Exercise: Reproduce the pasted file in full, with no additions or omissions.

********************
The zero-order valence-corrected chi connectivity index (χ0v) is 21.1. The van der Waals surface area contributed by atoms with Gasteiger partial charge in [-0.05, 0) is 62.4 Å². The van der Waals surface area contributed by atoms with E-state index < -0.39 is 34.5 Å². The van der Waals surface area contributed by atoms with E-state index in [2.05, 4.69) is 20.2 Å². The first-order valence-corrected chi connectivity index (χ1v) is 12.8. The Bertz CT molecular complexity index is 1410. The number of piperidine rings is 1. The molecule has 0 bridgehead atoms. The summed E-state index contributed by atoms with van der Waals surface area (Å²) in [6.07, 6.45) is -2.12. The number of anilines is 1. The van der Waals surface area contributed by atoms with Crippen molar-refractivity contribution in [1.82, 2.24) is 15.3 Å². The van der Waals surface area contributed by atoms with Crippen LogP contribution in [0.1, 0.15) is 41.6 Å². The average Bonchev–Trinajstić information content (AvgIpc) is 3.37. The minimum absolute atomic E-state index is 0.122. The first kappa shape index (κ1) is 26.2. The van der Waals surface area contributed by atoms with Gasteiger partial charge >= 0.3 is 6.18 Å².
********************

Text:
The zero-order valence-corrected chi connectivity index (χ0v) is 21.1. The van der Waals surface area contributed by atoms with Gasteiger partial charge in [-0.05, 0) is 62.4 Å². The van der Waals surface area contributed by atoms with E-state index < -0.39 is 34.5 Å². The van der Waals surface area contributed by atoms with E-state index in [2.05, 4.69) is 20.2 Å². The first-order valence-corrected chi connectivity index (χ1v) is 12.8. The Bertz CT molecular complexity index is 1410. The number of piperidine rings is 1. The molecule has 0 bridgehead atoms. The summed E-state index contributed by atoms with van der Waals surface area (Å²) in [6.07, 6.45) is -2.12. The number of anilines is 1. The van der Waals surface area contributed by atoms with Crippen molar-refractivity contribution in [1.82, 2.24) is 15.3 Å². The van der Waals surface area contributed by atoms with Crippen LogP contribution in [0.1, 0.15) is 41.6 Å². The average Bonchev–Trinajstić information content (AvgIpc) is 3.37. The minimum absolute atomic E-state index is 0.122. The first kappa shape index (κ1) is 26.2. The van der Waals surface area contributed by atoms with Gasteiger partial charge >= 0.3 is 6.18 Å².